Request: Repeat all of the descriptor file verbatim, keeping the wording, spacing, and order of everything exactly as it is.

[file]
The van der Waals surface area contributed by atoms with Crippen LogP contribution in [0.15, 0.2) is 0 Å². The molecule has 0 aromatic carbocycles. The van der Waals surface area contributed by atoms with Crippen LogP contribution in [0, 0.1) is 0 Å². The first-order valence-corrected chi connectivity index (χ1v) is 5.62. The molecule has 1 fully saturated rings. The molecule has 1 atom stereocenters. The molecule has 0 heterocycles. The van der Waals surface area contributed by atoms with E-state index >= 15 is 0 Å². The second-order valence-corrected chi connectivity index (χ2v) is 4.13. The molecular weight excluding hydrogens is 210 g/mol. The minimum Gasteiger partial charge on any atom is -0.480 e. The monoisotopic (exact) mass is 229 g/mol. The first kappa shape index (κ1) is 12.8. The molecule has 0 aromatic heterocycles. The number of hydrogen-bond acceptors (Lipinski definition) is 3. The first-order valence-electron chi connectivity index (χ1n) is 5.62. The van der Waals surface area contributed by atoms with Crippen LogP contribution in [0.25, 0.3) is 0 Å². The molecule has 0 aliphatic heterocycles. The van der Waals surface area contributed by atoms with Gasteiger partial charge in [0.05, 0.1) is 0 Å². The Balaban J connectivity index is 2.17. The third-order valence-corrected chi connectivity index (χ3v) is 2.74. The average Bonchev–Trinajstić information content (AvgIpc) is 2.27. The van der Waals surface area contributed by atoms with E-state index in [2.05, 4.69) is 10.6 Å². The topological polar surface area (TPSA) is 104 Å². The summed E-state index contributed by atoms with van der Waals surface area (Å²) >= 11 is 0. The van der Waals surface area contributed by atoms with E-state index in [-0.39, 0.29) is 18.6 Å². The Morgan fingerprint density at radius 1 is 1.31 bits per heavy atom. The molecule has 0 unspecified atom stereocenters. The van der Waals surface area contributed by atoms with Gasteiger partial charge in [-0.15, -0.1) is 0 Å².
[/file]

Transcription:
The van der Waals surface area contributed by atoms with Crippen LogP contribution in [0.15, 0.2) is 0 Å². The molecule has 0 aromatic carbocycles. The van der Waals surface area contributed by atoms with Crippen LogP contribution in [0, 0.1) is 0 Å². The first-order valence-corrected chi connectivity index (χ1v) is 5.62. The molecule has 1 fully saturated rings. The molecule has 1 atom stereocenters. The molecule has 0 heterocycles. The van der Waals surface area contributed by atoms with E-state index >= 15 is 0 Å². The second-order valence-corrected chi connectivity index (χ2v) is 4.13. The molecular weight excluding hydrogens is 210 g/mol. The minimum Gasteiger partial charge on any atom is -0.480 e. The monoisotopic (exact) mass is 229 g/mol. The first kappa shape index (κ1) is 12.8. The molecule has 0 aromatic heterocycles. The number of hydrogen-bond acceptors (Lipinski definition) is 3. The first-order valence-electron chi connectivity index (χ1n) is 5.62. The van der Waals surface area contributed by atoms with Crippen LogP contribution in [0.25, 0.3) is 0 Å². The molecule has 0 aliphatic heterocycles. The van der Waals surface area contributed by atoms with Gasteiger partial charge in [0.05, 0.1) is 0 Å². The Balaban J connectivity index is 2.17. The third-order valence-corrected chi connectivity index (χ3v) is 2.74. The average Bonchev–Trinajstić information content (AvgIpc) is 2.27. The van der Waals surface area contributed by atoms with E-state index in [2.05, 4.69) is 10.6 Å². The topological polar surface area (TPSA) is 104 Å². The summed E-state index contributed by atoms with van der Waals surface area (Å²) >= 11 is 0. The van der Waals surface area contributed by atoms with E-state index in [-0.39, 0.29) is 18.6 Å². The Morgan fingerprint density at radius 1 is 1.31 bits per heavy atom. The molecule has 0 unspecified atom stereocenters. The van der Waals surface area contributed by atoms with Gasteiger partial charge in [-0.15, -0.1) is 0 Å².